"Hmm, well what do you do when the priorities of one family set clashes with the other?" Neal inserted as nonchalantly as possible.

"Well, I try to balance them as best as possible. If my mother is sick in bed, she gets priority over work. On the other hand, if my crazy aunt Eleanor starts calling," Jones rolled his eyes, "I don't feel so bad turning off my cell. Past that, it's not necessarily a question of who I'm most loyal to, but who is most in the right." Jones glanced up at the clock. "Hey, I've got to go. Life is calling me." He lifted his mug in salutations and left.


Coffee in hand, Neal also headed back to his desk and started flipping through the files again. Everyone else had been assigned to some aspect of the U-boat case, whether it was profiling local warehouses or trolling shops known to carry fenced goods; Neal was the only one without a real case. He sighed as he reached the last manila file. Nothing to challenge him or to provoke him to action.

A crisp file dropped from the air onto his desk. He glanced up and saw Diana standing over him. "Hey, what's this?" Neal asked curiously.

"I thought maybe you could use something other than mortgage fraud," she indicated the stack. "It's not exactly art theft, but …" she shrugged.

"Thanks," Neal said, "It's different not being in the thick of the hunt."

"Well, perhaps you should stop getting yourself implicated in the crime of the century," Diana teased.

"Yeah well, maybe if the criminal of the century would stop mixing my paintings with their work, it would be a little easier." Neal flashed a half-smile.

Diana turned more serious, "Neal," she began, a hint of uncertainty shook her usual confidence. "You didn't steal them, right." She really hoped he hadn't. It would kill Peter to send Neal back. (Shoot, it would kind of kill her day too).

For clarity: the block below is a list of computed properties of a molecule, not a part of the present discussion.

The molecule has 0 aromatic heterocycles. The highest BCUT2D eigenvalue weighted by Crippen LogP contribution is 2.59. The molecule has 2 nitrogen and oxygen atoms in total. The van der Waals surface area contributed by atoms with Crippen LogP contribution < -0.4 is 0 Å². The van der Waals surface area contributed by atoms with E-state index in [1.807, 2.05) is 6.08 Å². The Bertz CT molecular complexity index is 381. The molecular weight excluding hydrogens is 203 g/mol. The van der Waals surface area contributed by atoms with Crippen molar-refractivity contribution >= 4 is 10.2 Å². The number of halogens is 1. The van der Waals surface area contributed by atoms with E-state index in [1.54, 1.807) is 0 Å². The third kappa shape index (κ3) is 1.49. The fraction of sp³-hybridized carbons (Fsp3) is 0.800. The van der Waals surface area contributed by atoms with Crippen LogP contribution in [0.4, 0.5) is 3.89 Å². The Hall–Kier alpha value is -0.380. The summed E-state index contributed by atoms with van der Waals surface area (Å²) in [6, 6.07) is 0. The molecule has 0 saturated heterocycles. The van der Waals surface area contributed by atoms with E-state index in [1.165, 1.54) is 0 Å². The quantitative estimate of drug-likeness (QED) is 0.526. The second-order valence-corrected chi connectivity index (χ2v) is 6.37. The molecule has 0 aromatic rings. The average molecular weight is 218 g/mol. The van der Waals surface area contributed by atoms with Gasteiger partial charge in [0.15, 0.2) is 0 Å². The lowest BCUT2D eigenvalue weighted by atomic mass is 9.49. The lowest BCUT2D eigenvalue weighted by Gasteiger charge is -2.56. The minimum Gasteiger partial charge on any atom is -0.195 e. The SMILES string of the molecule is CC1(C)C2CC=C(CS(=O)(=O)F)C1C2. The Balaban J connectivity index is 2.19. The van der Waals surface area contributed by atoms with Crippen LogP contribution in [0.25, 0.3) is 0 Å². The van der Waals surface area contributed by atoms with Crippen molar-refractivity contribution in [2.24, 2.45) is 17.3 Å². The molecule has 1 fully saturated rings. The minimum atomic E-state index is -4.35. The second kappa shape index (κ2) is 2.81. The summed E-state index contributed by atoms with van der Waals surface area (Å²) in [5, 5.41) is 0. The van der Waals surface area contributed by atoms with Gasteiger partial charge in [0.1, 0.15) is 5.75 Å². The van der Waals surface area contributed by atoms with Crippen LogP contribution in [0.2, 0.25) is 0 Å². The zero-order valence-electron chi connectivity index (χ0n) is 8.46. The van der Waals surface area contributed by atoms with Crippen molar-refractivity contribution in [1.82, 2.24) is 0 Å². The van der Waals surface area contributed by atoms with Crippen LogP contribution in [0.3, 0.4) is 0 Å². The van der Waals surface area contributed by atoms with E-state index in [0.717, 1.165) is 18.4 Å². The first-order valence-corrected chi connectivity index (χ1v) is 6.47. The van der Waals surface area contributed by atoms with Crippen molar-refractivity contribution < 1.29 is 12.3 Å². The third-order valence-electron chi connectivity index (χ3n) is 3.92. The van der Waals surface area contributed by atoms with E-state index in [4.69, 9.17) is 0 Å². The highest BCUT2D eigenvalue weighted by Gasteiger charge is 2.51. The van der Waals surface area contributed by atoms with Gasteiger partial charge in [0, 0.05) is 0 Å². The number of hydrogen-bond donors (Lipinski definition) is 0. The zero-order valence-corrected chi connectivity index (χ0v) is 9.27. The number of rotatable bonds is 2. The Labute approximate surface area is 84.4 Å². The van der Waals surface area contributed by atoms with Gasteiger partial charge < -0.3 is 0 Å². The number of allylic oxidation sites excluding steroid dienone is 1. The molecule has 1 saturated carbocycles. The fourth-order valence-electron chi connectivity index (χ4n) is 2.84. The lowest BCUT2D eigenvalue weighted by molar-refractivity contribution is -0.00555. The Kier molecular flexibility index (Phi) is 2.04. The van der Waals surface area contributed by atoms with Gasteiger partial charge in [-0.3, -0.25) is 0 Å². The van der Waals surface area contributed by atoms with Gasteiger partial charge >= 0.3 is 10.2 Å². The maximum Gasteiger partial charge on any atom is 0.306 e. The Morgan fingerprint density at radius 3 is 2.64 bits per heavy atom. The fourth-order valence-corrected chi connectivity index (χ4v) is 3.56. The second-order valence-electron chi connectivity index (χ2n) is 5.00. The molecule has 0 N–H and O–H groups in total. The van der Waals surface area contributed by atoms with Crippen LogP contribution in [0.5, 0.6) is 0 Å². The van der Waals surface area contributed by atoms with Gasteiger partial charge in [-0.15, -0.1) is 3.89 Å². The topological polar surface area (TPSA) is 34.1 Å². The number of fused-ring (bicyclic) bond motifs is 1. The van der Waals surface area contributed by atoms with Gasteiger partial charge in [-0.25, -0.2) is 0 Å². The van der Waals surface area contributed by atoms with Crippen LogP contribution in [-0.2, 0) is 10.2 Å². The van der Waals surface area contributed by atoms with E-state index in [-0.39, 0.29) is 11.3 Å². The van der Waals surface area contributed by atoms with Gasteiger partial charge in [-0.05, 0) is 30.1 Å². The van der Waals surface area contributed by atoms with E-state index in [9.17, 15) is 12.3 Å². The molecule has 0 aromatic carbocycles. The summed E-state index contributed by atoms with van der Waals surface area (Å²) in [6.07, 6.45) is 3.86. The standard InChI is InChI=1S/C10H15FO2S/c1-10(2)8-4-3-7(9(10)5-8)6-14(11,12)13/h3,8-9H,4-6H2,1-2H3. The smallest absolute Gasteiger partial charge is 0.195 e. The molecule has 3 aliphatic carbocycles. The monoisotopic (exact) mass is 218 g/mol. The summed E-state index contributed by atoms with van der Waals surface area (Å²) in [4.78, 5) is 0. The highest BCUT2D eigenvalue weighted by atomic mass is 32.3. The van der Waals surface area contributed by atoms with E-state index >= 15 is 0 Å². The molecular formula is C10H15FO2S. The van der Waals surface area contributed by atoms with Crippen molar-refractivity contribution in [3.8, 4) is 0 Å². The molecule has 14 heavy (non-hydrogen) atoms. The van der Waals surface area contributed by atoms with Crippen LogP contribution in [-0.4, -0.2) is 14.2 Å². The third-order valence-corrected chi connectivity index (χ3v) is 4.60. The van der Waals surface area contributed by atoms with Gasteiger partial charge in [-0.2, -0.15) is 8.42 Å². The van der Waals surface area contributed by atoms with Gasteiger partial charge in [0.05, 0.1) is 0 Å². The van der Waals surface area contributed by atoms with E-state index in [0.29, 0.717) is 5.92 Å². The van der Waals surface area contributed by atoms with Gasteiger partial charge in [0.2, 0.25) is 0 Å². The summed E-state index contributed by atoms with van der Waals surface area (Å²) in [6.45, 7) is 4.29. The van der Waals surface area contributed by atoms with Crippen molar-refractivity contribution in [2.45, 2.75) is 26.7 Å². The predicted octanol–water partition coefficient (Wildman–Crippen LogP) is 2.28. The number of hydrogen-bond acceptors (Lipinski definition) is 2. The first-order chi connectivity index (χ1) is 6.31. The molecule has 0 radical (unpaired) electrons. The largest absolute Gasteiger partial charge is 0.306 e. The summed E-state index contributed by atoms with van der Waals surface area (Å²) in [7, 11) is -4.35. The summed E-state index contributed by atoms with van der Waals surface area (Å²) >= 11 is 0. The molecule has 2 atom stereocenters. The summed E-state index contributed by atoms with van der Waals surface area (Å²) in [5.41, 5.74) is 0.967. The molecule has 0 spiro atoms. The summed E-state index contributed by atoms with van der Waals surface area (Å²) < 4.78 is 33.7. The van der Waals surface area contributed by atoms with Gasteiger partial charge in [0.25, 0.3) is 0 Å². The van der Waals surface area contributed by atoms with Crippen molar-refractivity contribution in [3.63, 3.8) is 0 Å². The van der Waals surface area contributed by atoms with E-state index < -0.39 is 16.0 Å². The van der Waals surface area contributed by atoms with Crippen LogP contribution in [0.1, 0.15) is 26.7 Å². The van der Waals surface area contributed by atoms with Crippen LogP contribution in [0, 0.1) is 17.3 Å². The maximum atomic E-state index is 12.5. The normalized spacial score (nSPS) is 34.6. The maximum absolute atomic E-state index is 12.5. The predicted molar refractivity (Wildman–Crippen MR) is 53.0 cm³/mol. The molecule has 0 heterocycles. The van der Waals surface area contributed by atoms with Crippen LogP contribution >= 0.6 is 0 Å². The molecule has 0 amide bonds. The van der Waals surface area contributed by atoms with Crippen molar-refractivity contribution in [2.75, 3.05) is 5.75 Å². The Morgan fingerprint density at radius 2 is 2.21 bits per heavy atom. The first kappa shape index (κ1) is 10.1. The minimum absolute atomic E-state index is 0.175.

Neal sat up and looked straight into Diana's eyes. "I did not steal the U-boat treasure."

Diana breathed a sigh, and then squared her shoulders. "Well, that's good enough for me." The sturdy agent was back. "Though, it doesn't mean I won't be checking on your friends."

Neal shrugged his shoulders. "Hey, a man's gotta keep some things sacred."

Diana gave a short laugh and walked away. She was glad that Neal's banter would be around for a while longer.

Neal looked down at the folder Diana had tossed him. It looked too clean to be a cold case. He opened it curiously. Inside, he found the several papers regarding scams designed to look like look like "Japan Aid Funds." The idea was simple. You set up a parody of a real relief organization, then you set links around the internet. When people go to donate to the relief efforts, their money goes into the false fund. Neal had never liked these scams. They took money from those who desperately needed it, and they tended to have no style whatsoever.

He set to work. Perhaps it didn't furnish the same thrill as robbing a bank, but he still felt like he had purpose doing it. (And it was definitely better than mortgage fraud!).